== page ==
Last month, Budweiser announced that they would rename their signature beer “America” for the summer of 2016. Last week, Tribune Publishing rebranded itself as “tronc;” and today we learned that the new camel at Lincoln Park Zoo has been christened with the name “Alexander Camelton.”
We have now officially hit the trifecta of inane, terrible branding choices that are already being mocked and derided on social media.
With Budweiser being rebranded “America,” I presume bud light is being rebranded “Canada”
If somebody said “Tronc” out loud to me my first reaction would be to jab them with an epipen
And already there are 3000 drag performers called Alexandra Cameltoe
I know we talk a lot about “Yes, Anding” bad ideas in our improvisational work – but these are three ideas that needed only one round of “Yes, And” to understand that there should have been a clear “No,” when the idea was turning into a reality.
We have an advantage at Second City, we get to test out our ideas in front of audiences night after night – they tell us if something is funny or not. But we don’t just crowd-source our work. We have experts in writing, acting, improvisation, comedy, directing, producing apply their advanced skills in each of those areas to turn original ideas into quality content. One has to suspect that these branding blunders were constructed by committees without expertise or by individuals who had a “gut” sense of something that would stick.
In his terrific new book Originals, Adam Grant notes that a lot of new ideas, new campaigns, new products fail because experts in one area are under the misguided belief that their success in a specific field is fully transferable to other fields. He writes:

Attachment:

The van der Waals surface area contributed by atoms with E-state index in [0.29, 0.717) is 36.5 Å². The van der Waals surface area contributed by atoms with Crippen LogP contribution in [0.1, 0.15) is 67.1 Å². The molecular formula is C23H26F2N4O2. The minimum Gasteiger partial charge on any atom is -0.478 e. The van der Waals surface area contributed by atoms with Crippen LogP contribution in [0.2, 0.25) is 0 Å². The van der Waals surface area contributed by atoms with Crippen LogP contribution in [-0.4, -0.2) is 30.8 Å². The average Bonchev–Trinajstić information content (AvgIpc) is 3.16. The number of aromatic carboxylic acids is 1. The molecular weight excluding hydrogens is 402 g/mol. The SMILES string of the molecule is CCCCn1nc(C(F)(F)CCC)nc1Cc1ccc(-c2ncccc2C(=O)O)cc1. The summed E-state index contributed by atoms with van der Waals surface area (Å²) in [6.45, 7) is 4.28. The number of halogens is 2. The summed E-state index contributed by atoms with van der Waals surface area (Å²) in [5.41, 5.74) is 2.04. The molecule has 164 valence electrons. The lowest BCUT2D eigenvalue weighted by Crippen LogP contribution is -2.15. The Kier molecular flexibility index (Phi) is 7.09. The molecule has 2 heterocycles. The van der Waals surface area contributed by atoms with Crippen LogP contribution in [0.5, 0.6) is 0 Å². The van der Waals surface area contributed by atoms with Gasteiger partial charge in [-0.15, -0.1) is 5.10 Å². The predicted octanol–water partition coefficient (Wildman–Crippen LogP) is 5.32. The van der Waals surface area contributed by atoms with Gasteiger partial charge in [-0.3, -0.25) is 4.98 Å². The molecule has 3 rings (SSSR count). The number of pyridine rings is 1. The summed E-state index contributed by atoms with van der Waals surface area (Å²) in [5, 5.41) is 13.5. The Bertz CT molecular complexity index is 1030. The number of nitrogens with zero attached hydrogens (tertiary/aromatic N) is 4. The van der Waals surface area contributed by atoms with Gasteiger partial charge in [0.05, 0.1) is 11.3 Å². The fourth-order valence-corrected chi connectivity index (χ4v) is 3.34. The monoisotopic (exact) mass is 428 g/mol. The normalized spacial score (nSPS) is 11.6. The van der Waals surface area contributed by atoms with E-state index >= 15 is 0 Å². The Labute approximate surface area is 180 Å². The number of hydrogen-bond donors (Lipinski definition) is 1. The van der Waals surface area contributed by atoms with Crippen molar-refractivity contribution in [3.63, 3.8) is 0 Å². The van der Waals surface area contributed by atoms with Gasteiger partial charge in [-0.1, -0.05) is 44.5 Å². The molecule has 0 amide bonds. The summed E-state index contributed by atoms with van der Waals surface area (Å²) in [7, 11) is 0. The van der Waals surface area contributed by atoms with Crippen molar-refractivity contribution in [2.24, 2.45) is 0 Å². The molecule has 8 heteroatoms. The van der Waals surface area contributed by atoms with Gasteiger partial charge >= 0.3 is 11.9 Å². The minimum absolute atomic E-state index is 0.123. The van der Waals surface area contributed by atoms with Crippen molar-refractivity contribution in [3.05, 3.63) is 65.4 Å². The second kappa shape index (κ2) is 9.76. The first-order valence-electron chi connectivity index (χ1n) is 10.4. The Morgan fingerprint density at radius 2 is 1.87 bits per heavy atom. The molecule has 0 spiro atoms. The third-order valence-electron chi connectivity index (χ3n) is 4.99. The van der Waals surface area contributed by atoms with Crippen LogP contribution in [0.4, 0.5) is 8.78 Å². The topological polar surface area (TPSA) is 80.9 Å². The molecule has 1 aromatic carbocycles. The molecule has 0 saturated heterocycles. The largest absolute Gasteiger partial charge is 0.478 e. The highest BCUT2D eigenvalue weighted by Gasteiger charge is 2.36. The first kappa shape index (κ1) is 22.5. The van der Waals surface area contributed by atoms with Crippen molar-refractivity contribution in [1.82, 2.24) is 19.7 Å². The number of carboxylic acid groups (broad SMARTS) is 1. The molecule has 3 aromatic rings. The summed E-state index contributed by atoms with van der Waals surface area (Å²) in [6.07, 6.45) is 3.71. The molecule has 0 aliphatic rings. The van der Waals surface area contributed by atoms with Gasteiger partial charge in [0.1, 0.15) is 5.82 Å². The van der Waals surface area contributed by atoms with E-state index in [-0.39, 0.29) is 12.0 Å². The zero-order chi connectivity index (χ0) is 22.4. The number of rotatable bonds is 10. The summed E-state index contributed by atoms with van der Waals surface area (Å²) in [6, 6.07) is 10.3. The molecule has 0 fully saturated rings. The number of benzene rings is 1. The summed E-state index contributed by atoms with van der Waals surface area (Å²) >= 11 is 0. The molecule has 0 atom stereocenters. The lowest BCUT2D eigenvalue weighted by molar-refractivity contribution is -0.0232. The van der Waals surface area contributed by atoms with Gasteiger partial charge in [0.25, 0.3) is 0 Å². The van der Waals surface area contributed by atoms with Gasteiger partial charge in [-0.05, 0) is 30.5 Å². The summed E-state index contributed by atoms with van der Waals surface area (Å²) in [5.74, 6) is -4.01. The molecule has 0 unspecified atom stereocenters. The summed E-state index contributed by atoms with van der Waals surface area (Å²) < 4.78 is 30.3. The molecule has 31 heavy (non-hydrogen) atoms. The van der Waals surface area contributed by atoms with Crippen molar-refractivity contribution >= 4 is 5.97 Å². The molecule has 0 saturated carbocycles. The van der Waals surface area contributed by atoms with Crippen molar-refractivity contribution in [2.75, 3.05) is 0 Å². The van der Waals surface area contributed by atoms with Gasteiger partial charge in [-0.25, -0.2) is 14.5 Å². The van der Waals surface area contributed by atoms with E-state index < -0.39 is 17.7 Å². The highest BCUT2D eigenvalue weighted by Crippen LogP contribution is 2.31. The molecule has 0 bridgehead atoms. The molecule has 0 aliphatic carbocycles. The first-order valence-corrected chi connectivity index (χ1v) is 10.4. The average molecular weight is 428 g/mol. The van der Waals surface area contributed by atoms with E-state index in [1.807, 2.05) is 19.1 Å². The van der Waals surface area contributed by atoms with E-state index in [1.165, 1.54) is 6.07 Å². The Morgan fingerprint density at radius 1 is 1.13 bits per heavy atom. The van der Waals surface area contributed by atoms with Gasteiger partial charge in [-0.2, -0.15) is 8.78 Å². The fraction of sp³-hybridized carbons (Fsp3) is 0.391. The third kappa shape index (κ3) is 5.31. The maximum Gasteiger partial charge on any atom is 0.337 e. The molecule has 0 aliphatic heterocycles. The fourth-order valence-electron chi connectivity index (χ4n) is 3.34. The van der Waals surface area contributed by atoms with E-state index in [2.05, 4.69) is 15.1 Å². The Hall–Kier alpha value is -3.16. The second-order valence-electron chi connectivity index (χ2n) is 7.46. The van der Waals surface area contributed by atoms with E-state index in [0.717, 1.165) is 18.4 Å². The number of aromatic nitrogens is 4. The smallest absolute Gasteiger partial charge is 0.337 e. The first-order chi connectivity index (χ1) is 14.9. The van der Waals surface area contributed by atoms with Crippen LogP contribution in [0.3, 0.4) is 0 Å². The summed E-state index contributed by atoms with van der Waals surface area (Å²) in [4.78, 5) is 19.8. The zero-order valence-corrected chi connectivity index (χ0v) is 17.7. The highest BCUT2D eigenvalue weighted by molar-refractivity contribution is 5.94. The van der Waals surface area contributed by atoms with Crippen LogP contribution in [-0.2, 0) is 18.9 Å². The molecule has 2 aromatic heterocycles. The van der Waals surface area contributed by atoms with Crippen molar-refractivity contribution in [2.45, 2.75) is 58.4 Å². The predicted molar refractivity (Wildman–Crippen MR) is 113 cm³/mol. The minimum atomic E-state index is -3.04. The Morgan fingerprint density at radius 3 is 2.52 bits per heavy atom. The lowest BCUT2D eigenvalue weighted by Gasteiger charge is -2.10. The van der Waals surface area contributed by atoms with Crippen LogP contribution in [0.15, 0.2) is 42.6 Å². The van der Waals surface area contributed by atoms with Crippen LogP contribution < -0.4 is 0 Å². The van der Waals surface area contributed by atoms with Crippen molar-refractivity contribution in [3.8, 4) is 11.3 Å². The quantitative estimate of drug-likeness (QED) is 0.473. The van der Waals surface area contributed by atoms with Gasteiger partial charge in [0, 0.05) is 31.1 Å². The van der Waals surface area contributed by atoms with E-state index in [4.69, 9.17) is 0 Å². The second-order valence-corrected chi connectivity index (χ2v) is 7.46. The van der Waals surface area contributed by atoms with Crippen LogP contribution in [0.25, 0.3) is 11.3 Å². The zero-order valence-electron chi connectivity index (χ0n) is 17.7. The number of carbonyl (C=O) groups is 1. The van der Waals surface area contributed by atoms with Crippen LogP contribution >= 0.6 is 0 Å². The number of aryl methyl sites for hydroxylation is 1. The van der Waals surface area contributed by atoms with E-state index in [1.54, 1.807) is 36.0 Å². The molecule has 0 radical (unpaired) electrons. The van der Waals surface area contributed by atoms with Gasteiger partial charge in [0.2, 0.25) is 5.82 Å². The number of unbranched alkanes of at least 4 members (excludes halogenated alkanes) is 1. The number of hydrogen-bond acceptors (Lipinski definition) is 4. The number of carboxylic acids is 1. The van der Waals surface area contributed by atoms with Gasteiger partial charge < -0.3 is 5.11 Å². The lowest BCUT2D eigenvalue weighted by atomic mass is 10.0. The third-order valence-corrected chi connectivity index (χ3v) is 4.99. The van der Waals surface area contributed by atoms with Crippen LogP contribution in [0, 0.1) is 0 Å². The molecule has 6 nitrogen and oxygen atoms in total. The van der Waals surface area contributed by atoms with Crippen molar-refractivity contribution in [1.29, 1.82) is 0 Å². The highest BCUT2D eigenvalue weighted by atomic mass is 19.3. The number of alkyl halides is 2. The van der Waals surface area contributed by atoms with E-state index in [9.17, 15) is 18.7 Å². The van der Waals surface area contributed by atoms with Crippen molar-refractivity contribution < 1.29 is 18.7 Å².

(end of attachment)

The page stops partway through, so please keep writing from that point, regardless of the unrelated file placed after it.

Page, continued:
“In a rapidly changing world, the lessons of experience can easily point us in the wrong direction. And because the pace of change is accelerating, our environments are becoming ever more unpredictable. This makes intuition less reliable as a source of insight about new ideas and places a growing premium on analysis.”
It’s amazing how many advertising guys think they are professional comedians; how many marketing experts think they are behavioral scientists; and how many public relations gurus have let their love of musical theatre overtake common sense.
If someone thinks they know it all, they are not only wrong, they are dangerous.
Budweiser’s marketing play that drafts on patriotism isn’t new or original, but it does feel disingenuous coming from a Belgian owned company. “tronc” feels like the lamest attempt by an established and storied brand to sound like a start up. Rule number one of brand authenticity is to not try to be what you categorically are not. It’s as if Motel 6 decided to behave as a boutique hotel or if Rolex suddenly went down market.
As for Alexander Camelton? Well, I told my 13 year old daughter about that and she exclaimed, “That’s awesome, let’s go to the zoo!”
And that drove home the point that I’m not a marketing expert.